Agave Plant Care


Agave, also known as the century plant, makes a dramatic focal point in the southern garden. It is a large, rosette-forming succulent with thick, pointed, bluish leaves. The leaves are edged with sharp, downward-facing teeth. Agaves can grow as large as 7 feet tall and 12 feet wide and, because of its dangerous spines, should be planted in a location away from foot traffic and play areas. Agave is, however, easy to care for and is a good choice for hot, dry climates.

Step 1

Grow Agave in a sunny spot in zones 9 through 11. For the best color, grow Agave in a location where it will get at least 5 hours of full sun. Agave tolerates shade better than many succulents, but it will not grow well in full shade.

Step 2

Use a well-drained soil. Agave is a succulent and prefers to be dry. True to its adaptable nature, Agave tolerates poor, shallow soil, clay soil, alkaline conditions and salt spray.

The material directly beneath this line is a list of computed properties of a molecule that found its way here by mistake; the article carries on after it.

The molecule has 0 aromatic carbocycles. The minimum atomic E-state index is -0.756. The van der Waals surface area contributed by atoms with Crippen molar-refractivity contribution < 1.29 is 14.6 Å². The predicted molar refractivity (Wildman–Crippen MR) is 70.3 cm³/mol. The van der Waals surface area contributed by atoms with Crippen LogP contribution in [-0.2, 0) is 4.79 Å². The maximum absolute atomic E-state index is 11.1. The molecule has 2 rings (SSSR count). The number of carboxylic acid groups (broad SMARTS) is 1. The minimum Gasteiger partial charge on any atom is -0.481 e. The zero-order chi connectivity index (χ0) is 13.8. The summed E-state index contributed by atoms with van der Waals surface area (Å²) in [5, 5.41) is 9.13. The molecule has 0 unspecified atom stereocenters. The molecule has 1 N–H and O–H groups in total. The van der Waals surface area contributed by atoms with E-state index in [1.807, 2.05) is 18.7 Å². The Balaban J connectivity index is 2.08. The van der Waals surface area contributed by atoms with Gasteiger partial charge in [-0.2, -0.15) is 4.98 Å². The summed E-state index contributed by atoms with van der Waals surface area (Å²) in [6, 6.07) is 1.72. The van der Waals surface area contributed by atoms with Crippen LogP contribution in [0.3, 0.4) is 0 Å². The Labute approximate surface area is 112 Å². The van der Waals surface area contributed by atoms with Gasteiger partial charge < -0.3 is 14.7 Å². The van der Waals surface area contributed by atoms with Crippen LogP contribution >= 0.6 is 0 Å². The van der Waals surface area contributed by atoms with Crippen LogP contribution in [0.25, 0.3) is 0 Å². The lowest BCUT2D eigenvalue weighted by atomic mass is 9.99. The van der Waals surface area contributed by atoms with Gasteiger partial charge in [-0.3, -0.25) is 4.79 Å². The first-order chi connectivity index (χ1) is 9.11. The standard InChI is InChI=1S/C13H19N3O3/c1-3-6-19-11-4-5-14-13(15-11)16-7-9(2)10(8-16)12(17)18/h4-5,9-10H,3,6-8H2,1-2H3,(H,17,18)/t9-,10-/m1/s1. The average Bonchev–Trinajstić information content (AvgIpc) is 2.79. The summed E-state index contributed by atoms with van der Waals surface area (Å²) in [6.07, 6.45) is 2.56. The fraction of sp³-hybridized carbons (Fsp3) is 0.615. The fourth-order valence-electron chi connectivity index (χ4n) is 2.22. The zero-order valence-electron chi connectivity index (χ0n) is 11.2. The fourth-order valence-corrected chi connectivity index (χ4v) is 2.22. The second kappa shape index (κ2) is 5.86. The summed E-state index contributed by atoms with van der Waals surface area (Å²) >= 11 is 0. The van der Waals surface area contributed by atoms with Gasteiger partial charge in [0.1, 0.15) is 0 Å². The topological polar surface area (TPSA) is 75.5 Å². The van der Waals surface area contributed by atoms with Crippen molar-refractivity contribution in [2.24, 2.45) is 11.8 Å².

Step 3

Skip the sprinkler. Agave is extremely drought tolerant and requires no supplemental water in most cases. Natural rainfall is all this tough, indestructible plant requires.

Step 4

Do not fertilize Agave. Fertilizers may encourage flowering---and Agaves die after flowering.

Step 5

Use extreme caution when trimming. Agaves grow from the center of the plant, and the exterior, bottom leaves may brown and die. Cut these off with a sharp, long-bladed saw. Whenever you work around an Agave plant, use caution---heavy gloves and protective clothing are needed to prevent injury.

Tips and Warnings

  • Agaves die after flowering. It takes at least 10 years for the plant to flower, by which time sucker plants have established around the plant. To remove a dead Agave, wear thick gloves and protective clothing. Cut back all dead leaves to expose new plantlets.

Things You'll Need

  • Saw
  • Heavy gloves
  • Protective clothing


  • University of Arizona: Agave
  • University of Florida: Agave
Keywords: Agave, century plant, drought tolerant

About this Author

Moira Clune is a freelance writer who since 1991 has been writing sales and promotional materials for her own and other small businesses. In addition, she has published articles on, and